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REVIEW: Beastly

Alex Pettyfer and Vanessa Hudgens in Beastly

There was also this part where he nearly became a masked vigilante who hunted in the night, yet alas...

That title should really say REVIEW, SORTA: Beastly, but we’ll leave that be for the moment. It’s apparently Friday the 13th, and I don’t know if it’s the first Frirf the Thirith I’ve written on, but a new year is a great excuse for new traditions. New tradition: every Friday the 13th, I see a movie I wouldn’t watch otherwise. For instance, 2010’s live action Disneyfied update of the Beauty and the Beast tale, Beastly, starring Vanessa Hudgens and Alex Pettyfer as the title roles, respectively. But reversed. She’s the beauty. He’s the–you get what I’m saying. So we all know the gist–superficial golden boy is cursed by a hag of a witch until he convinces someone else that there is value in him beside his looks. But how is Beastly, the determinedly inoffensive reimagining, any different? How is it unique? What does it do that’s special?

Well, very little. There is pretty much … very, very little to recommend this movie. It’s sappy, it’s overwrought and underperformed, the makeup effects are treated in dialogue like they’re from John Carpenter’s The Thing but look more like something from one of the tamer Die Antwoord videos. So not “Evil Boy”, is what I’m saying. Like, from–from “Wat Pomp”. It looks like the mask from “Wat Pomp”. It’s about as scary as a wood mask on a normal person, but everybody keeps treating it as a reason to be banished. In the final scene where Kyle (Pettyfer) has triumphantly re-entered the school to declare his love for Lindy (Hudgens), girls are shocked and near puking. And all I could think was “please–half of those girls are so turned on by the well-defined bone structure of a dude with neck tattoos and face-metal all over the place”.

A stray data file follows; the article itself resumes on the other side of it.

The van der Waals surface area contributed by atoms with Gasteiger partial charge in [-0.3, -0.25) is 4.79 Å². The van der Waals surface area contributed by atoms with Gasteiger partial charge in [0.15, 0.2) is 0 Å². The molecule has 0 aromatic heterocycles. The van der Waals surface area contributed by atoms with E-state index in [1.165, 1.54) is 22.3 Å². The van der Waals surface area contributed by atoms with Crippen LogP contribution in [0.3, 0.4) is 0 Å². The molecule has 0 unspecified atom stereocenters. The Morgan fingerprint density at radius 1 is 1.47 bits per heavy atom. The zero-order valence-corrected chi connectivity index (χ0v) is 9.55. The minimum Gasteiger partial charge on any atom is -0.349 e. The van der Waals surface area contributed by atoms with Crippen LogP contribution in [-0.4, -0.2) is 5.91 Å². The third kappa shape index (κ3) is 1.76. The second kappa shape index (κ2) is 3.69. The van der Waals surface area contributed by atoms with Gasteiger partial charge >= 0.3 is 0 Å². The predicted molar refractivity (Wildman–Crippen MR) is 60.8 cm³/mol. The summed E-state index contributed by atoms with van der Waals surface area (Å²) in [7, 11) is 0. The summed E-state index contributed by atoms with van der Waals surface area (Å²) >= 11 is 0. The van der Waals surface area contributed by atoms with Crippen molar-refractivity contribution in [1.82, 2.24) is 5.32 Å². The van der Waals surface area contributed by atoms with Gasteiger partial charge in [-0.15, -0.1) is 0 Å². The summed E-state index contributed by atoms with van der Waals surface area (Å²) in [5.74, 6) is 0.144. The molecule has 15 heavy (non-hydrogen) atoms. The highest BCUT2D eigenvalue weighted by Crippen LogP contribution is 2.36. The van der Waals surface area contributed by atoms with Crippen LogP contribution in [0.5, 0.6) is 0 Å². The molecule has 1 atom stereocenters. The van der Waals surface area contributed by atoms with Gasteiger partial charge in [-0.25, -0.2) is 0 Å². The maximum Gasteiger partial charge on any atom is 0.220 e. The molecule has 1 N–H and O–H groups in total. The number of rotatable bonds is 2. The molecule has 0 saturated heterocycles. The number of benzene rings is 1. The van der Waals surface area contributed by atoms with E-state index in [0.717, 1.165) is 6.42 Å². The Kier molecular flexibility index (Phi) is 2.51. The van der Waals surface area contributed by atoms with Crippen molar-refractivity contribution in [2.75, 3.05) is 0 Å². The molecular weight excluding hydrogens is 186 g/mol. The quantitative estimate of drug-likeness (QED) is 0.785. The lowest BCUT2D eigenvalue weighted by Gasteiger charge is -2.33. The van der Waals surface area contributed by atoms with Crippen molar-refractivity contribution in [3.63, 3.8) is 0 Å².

It was your standard teen fare version of a fairy tale all over again, and for everything bad I could say about it–inoffensive, cowardly, safe–it did enough right that I can’t fault it. Sure, the black woman with the thick stereotypical accent was magically full of knowledge, but so was Neil Patrick Harris as the blind tutor. A sadly wasted Neil Patrick Harris who may have been feeling a little constricted by the rating and studio breathing around his neck, who seems reluctant to use his trademark racy charms. Then again, maybe I’m just used to him in Harold & Kumar and How I Met Your Mother. It’s not like he does a bad job. No one in this movie does a bad job, with most of the cast being pleasantly surprising, if not shockingly good.

I think it says more about this movie than it should that the most exciting thing I experienced while watching it was finding out that Caleb Landry Jones (whom you may know as Banshee in X-Men: First Class or the magnificently intense brother from The Last Exorcism) is the lead in Brandon Cronenberg’s debut feature-length film Antiviral, set to release this year. He plays Syd, a young man who makes his living selling the diseases of celebrities for a living, while also dealing them on the black market for extra profit. But while transporting one of these black market diseases in his own body, the celebrity it belonged to–superstar Hannah Geist (Sarah Gadon)–dies. Now Syd has to find out what the disease was and how it killed her before his body succumbs, fending off fans and black market dealers all the while.

Caleb Jones might be the most intense undiscovered actor I’ve seen in years, and I will watch any movie that has him cast in it from now until one of us dies, no matter my opinion on it from all other factors. If a director or casting agent or somebody behind the scenes has put him in their movie, you know that they know what they’re doing. And the screenplay has to be interesting and Jones must see something in the character he’s taken. Unless you have seen The Last Exorcism, you do not know the fear that young man struck in me within 10 seconds of being on-screen. The movie itself might be take it or leave for a lot of you out there, but just watch for his performance. It is a powerful supporting role that managed to outscare the rest of the movie.

Brandon Cronenberg is, of course, famed Canadian director David Cronenberg’s son. And I’ll say this much for Cronenberg–while I’ve never liked his movies, you can’t deny that he has cinematic balls the size of Everest. From the synopsis of his debut feature as writer/director, it sounds like that’s been passed down to his son, thankfully. Maybe he’ll be more gritty and not lose himself in himself. But those cojones of the Cronenberg clan–that’s just what Beastly needed after all. A movie with this concept and a cast this young shouldn’t be a teenybopper inoffensathon. It should be body horror and it should be as far out as can be. Nobody ever hit a home run bunting. Sure, you miss a lot of balls hitting for the wall every time, but when you hit it? You knock it out of the park.

Antiviral sounds like a knockout. Beastly was a bunt. Sure, it resulted in a run, but how impressive is it, really? TWO AND A HALF STARS

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